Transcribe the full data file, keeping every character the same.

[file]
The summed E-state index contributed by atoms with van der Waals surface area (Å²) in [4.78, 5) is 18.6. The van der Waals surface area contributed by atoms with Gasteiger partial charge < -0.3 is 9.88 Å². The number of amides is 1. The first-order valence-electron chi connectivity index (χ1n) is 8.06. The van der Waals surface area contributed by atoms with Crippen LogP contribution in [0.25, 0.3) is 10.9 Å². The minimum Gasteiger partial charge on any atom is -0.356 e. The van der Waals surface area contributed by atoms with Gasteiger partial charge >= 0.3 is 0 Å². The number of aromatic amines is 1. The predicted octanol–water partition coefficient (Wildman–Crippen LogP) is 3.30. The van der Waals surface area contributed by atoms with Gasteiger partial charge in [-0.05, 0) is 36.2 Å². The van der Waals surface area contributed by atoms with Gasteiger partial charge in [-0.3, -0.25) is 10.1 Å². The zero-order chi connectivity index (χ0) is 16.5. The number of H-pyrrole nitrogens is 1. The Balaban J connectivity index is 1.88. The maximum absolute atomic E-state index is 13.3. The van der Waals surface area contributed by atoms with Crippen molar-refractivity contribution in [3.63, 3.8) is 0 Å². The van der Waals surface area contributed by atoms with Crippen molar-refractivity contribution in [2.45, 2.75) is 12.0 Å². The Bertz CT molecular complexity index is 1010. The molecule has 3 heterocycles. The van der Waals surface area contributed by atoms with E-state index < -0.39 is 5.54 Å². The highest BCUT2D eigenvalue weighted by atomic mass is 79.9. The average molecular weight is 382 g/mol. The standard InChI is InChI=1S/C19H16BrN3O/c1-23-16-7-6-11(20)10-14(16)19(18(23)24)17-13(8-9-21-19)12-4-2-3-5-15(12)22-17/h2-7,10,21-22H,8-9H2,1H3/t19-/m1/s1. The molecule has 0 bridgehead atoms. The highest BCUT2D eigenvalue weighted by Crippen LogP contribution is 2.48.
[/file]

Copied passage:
The summed E-state index contributed by atoms with van der Waals surface area (Å²) in [4.78, 5) is 18.6. The van der Waals surface area contributed by atoms with Gasteiger partial charge < -0.3 is 9.88 Å². The number of amides is 1. The first-order valence-electron chi connectivity index (χ1n) is 8.06. The van der Waals surface area contributed by atoms with Crippen LogP contribution in [0.25, 0.3) is 10.9 Å². The minimum Gasteiger partial charge on any atom is -0.356 e. The van der Waals surface area contributed by atoms with Gasteiger partial charge >= 0.3 is 0 Å². The number of aromatic amines is 1. The predicted octanol–water partition coefficient (Wildman–Crippen LogP) is 3.30. The van der Waals surface area contributed by atoms with Gasteiger partial charge in [-0.05, 0) is 36.2 Å². The van der Waals surface area contributed by atoms with Gasteiger partial charge in [-0.3, -0.25) is 10.1 Å². The zero-order chi connectivity index (χ0) is 16.5. The number of H-pyrrole nitrogens is 1. The Balaban J connectivity index is 1.88. The maximum absolute atomic E-state index is 13.3. The van der Waals surface area contributed by atoms with Crippen molar-refractivity contribution in [3.63, 3.8) is 0 Å². The van der Waals surface area contributed by atoms with Crippen molar-refractivity contribution in [2.45, 2.75) is 12.0 Å². The Bertz CT molecular complexity index is 1010. The molecule has 3 heterocycles. The van der Waals surface area contributed by atoms with E-state index < -0.39 is 5.54 Å². The highest BCUT2D eigenvalue weighted by atomic mass is 79.9. The average molecular weight is 382 g/mol. The standard InChI is InChI=1S/C19H16BrN3O/c1-23-16-7-6-11(20)10-14(16)19(18(23)24)17-13(8-9-21-19)12-4-2-3-5-15(12)22-17/h2-7,10,21-22H,8-9H2,1H3/t19-/m1/s1. The molecule has 0 bridgehead atoms. The highest BCUT2D eigenvalue weighted by Crippen LogP contribution is 2.48.